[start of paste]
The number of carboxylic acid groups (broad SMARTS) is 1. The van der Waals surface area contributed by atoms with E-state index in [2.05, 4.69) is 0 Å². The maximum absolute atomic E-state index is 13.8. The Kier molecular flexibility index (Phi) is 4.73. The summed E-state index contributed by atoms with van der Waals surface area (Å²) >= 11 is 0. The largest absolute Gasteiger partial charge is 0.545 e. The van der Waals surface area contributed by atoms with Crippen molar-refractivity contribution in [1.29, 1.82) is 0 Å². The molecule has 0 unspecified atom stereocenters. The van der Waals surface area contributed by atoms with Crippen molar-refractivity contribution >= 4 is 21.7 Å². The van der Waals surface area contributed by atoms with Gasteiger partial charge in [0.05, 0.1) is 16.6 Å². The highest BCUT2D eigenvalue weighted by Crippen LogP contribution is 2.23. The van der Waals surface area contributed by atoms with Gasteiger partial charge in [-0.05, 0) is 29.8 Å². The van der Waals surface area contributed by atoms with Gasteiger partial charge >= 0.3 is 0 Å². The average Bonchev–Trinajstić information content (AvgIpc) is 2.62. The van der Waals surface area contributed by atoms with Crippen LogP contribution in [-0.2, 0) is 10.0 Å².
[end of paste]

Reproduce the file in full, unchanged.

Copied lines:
The number of carboxylic acid groups (broad SMARTS) is 1. The van der Waals surface area contributed by atoms with E-state index in [2.05, 4.69) is 0 Å². The maximum absolute atomic E-state index is 13.8. The Kier molecular flexibility index (Phi) is 4.73. The summed E-state index contributed by atoms with van der Waals surface area (Å²) >= 11 is 0. The largest absolute Gasteiger partial charge is 0.545 e. The van der Waals surface area contributed by atoms with Crippen molar-refractivity contribution in [1.29, 1.82) is 0 Å². The molecule has 0 unspecified atom stereocenters. The van der Waals surface area contributed by atoms with Crippen molar-refractivity contribution >= 4 is 21.7 Å². The van der Waals surface area contributed by atoms with Gasteiger partial charge in [0.05, 0.1) is 16.6 Å². The highest BCUT2D eigenvalue weighted by Crippen LogP contribution is 2.23. The van der Waals surface area contributed by atoms with Gasteiger partial charge in [-0.05, 0) is 29.8 Å². The van der Waals surface area contributed by atoms with Gasteiger partial charge >= 0.3 is 0 Å². The average Bonchev–Trinajstić information content (AvgIpc) is 2.62. The van der Waals surface area contributed by atoms with Crippen LogP contribution in [-0.2, 0) is 10.0 Å².